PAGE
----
With as many as 1 in 4 children at risk for developmental delay, universal early childhood screening provides an opportunity to identify delays early and intervene during the most critical period of development.1,2 Considering that standard developmental screenings may not reveal indications of autism spectrum disorder (ASD) nor social-emotional concerns, it is important to conduct ASD-specific and social-emotional screenings as well.3 However, approximately 40% of pediatricians do not consistently complete recommended developmental screenings.4
The AAP recommends conducting developmental surveillance at every health supervision visit and conducting developmental screening using formal, validated tools at 9, 18, and 30 months or whenever surveillance reveals a concern.5 In addition, the AAP recommends that all children be screened for autism spectrum disorder at 18 and 24 months.3 Furthermore, the AAP recommends that children are screened with formal, validated tools at regular intervals for behavioral and emotional problems beginning in the first year of life.
Click here to view tools to assess early childhood development and here for resources to implement a screening program in your practice.
Approximately 10 percent of women suffer from depression during the postpartum period, but it is estimated that fewer than half of cases are recognized.6 Children of mothers with depression are more likely to have cognitive, neurological, and motor delays and to have ongoing behavioral challenges.9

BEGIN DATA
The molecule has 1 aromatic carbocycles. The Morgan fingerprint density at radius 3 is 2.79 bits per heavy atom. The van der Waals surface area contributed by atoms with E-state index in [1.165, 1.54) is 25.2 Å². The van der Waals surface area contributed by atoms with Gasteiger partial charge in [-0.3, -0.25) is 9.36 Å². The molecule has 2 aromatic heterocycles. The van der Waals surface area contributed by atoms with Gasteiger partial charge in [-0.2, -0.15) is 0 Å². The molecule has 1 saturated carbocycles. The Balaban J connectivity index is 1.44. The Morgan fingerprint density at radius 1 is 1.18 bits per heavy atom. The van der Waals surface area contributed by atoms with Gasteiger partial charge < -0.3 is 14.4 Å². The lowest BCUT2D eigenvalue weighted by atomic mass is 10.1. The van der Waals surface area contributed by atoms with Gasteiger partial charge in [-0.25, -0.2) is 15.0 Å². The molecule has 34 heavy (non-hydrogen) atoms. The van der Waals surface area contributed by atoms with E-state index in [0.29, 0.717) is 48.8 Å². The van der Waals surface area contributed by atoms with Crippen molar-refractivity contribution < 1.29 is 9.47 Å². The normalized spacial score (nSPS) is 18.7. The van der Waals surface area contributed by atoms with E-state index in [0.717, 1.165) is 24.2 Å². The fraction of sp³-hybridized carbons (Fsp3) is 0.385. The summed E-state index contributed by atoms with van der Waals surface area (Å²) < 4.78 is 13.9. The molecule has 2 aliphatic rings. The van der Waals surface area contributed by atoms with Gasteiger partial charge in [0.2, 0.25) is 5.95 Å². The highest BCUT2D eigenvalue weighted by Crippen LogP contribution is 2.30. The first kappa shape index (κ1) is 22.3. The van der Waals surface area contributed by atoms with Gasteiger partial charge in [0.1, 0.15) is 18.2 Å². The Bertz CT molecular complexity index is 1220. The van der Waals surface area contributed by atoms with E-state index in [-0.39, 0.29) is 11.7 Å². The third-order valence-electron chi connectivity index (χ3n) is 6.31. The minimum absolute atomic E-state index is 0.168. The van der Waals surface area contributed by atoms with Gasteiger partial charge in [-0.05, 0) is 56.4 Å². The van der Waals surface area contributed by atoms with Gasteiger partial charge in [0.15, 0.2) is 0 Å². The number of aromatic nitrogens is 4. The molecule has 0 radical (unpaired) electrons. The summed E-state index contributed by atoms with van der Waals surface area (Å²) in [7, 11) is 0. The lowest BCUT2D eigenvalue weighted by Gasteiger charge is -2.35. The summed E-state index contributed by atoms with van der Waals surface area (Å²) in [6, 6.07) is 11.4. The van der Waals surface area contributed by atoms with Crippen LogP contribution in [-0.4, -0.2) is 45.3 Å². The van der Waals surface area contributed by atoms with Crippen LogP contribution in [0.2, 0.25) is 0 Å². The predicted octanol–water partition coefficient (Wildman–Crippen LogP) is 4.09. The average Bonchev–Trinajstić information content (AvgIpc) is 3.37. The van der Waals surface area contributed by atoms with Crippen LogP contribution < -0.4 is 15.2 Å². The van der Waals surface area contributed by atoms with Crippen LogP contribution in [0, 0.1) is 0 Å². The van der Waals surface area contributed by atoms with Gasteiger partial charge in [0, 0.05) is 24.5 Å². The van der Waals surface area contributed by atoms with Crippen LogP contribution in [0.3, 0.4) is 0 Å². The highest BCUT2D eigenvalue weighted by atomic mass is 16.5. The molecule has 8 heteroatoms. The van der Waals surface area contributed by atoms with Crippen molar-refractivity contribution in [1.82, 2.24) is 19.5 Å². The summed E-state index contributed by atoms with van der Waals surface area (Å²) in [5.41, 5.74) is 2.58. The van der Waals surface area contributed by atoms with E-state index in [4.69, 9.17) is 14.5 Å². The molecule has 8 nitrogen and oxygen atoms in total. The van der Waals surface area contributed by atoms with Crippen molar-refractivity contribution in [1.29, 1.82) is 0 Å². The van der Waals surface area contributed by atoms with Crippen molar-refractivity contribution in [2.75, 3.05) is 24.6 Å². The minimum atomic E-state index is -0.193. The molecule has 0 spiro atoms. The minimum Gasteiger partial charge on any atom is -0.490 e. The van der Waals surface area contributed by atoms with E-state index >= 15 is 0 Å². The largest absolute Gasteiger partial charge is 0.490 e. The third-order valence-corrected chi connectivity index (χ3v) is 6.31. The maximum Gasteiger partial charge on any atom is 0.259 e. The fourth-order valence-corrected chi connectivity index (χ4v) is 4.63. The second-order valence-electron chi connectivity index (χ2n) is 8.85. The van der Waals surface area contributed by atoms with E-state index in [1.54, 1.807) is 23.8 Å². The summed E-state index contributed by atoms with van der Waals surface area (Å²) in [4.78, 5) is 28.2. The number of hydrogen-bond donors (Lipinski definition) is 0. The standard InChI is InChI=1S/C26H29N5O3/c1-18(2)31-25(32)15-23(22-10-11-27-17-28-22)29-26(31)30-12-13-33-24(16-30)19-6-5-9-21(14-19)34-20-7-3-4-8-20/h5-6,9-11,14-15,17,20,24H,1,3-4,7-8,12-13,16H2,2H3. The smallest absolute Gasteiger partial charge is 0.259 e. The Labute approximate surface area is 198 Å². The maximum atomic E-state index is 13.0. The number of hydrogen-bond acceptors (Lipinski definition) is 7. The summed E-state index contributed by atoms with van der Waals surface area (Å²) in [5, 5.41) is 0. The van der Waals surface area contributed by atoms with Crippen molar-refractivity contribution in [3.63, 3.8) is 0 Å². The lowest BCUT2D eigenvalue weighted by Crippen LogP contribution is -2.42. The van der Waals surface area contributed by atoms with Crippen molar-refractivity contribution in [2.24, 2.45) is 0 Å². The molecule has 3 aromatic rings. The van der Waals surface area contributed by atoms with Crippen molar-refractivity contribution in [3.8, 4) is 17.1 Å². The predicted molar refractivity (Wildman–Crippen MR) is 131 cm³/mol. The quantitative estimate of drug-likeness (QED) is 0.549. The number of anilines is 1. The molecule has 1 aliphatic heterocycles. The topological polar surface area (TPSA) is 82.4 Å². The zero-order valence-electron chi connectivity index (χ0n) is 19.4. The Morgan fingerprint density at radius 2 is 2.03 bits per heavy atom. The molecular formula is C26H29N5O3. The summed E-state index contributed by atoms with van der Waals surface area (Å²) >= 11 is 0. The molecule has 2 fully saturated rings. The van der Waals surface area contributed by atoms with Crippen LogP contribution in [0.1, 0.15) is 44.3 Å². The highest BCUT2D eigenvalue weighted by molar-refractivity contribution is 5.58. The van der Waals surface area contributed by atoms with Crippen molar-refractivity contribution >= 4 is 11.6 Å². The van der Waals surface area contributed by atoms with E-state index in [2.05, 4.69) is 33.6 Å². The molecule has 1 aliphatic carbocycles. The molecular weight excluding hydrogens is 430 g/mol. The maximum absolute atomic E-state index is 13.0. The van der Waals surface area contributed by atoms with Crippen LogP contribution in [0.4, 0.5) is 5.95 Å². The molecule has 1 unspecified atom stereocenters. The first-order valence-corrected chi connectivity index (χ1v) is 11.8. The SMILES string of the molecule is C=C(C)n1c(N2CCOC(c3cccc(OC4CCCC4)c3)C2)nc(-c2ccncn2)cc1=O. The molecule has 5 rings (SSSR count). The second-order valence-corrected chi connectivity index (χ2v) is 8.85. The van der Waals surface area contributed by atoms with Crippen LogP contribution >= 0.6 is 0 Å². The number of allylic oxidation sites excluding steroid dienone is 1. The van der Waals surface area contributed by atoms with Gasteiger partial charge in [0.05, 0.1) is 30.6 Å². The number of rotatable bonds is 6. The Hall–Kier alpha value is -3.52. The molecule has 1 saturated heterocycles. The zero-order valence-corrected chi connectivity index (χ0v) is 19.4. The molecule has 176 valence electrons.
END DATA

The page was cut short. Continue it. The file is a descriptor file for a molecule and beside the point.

Screening for perinatal depression increases opportunities for intervention, thereby improving outcomes for both mothers and their children.7 Pediatric health care providers are well-positioned to screen women for postpartum depression due to their frequent contact with families during the child’s first year of life.
recommends integrating postpartum depression
screening and surveillance at the 1-, 2-, 4-, and 6-month visits.7
here to view tools to assess maternal depression and
here for resources to implement a screening program in your practice.
Social Determinants of Health
In the absence of protective relationships, exposure to toxic stress such as poverty and adverse childhood experiences can disrupt the architecture of a child’s developing brain, leading to long-term behavioral and health problems8. In addition, factors such as food insecurity, unsafe housing, and domestic or community violence pose a direct threat to the health of children.9
Nearly half of all children live in poverty or near poverty, and about a quarter of children have been impacted by at least one adverse childhood experience.10 As part of their role in supporting healthy development and providing anticipatory guidance, pediatric health care providers can identify toxic stress and refer families to services, as well as build protective factors in children and families to ameliorate the effects of these exposures.
recommends using a
written screener or verbally asking family members questions about basic needs such as food, housing, and heat during patient encounters.10
here to view tools to assess these factors and
here for additional resources to implement a screening program in your practice.
Protective factors, such as family strengths and
resiliency, have an important role in the screening process and family-centered care. In the event that a child is exposed to a traumatic experience, these protective factors can mitigate its impact on development. Through their interactions with the family, pediatric health care professionals have a unique opportunity to encourage building of protective factors, whether it's through supporting the child's capacity to learn through a program such as Reach out and Read, or engaging in an ongoing dialogue with parents about their child's development so that they understand how they can encourage positive growth.
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